In my darkest moments, I think the monied interests working against reasonable taxation are doing so because they consciously, actively seek to make sure we do not have an informed, educated citizenry, the better to extract our collective labor and wealth unimpeded.  But such intentionality isn’t necessary.  Simple, short-sighted, grab-it-now, bottom-line greed explains their destruction of our culture, without recourse to any dystopian conspiracies.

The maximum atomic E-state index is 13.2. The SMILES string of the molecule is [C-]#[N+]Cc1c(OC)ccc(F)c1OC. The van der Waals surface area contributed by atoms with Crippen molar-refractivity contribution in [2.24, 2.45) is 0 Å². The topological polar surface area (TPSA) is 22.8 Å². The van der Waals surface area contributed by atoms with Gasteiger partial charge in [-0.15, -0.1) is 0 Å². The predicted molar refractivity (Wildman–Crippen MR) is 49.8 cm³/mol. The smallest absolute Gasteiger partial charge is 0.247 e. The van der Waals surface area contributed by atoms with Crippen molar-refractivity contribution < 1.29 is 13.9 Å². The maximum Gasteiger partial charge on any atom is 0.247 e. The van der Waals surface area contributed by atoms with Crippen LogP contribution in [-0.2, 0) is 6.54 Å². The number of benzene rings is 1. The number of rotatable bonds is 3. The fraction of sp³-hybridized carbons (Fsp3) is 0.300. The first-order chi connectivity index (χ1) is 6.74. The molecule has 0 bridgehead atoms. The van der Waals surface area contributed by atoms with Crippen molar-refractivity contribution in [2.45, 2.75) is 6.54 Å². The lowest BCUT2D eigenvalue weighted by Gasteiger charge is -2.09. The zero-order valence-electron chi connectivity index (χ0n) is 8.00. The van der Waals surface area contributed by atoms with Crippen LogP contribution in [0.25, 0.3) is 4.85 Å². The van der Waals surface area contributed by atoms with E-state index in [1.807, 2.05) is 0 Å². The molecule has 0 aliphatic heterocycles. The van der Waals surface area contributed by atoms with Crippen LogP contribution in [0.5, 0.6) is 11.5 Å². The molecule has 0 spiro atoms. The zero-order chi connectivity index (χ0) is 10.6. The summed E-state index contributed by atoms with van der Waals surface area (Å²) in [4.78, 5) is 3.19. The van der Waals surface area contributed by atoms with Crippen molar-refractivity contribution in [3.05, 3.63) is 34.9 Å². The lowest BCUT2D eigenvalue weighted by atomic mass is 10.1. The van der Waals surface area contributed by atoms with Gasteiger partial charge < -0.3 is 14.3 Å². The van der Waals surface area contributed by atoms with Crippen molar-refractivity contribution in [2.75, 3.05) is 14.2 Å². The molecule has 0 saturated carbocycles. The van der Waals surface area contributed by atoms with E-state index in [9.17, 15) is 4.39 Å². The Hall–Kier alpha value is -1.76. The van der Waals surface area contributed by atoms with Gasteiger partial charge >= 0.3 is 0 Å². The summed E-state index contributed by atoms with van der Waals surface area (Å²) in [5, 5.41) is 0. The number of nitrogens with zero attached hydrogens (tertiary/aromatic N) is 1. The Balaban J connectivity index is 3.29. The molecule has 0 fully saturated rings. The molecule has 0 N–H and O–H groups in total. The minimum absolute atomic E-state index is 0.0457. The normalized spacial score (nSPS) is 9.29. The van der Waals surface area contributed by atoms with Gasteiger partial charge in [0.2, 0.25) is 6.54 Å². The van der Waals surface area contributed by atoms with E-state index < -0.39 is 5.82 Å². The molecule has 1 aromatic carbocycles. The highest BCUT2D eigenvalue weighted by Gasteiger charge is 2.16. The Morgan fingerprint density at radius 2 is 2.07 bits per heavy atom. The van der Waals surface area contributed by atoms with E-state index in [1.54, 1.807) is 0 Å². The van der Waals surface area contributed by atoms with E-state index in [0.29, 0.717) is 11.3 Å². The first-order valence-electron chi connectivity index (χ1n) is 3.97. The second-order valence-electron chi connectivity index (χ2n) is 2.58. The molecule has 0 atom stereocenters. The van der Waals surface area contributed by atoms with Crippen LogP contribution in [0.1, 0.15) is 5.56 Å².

The only thing that has a chance of turning this devastation around is student activism.  We in higher education cannot spend millions of dollars on campaign contributions the way the prison profiteers or the medical and insurance and aerospace industries do, so we need to find other ways to provide a political counterweight.  We need to make our voices heard.  For you students, your own self-interest should be the catalyst, as you will, no matter what happens this year, have trouble finding the classes you need, much less than the ones you want, and the chance you will graduate in a reasonable amount of time is already gone. But you should also think of what this means for your families, your neighbors, your friends, your own kids when they come of age.  And think what it means if California reduces its higher education budget to the levels of Missouri or West Virginia—we will become like those places.  Because of its education system, a system that, until just a few years ago, has always been considered the best in the country, California has been among the most innovative and significant literary and cultural centers in the country, and because of this education system, too, California has been the economic powerhouse it has been—1000 research and development companies a year are formed out of the UC system, for instance, and four UC inventions a week are presented to the patent office.   We had the best educational system because we were willing to pay for it, and our expenditures were among the highest in the nation, too. In a few short years we have dropped into the middle in state spending, and we are fast falling even farther.  Only a political movement strong enough to buck the corporate money determining our tax policy can change this downward spiral.  Only you can make that happen.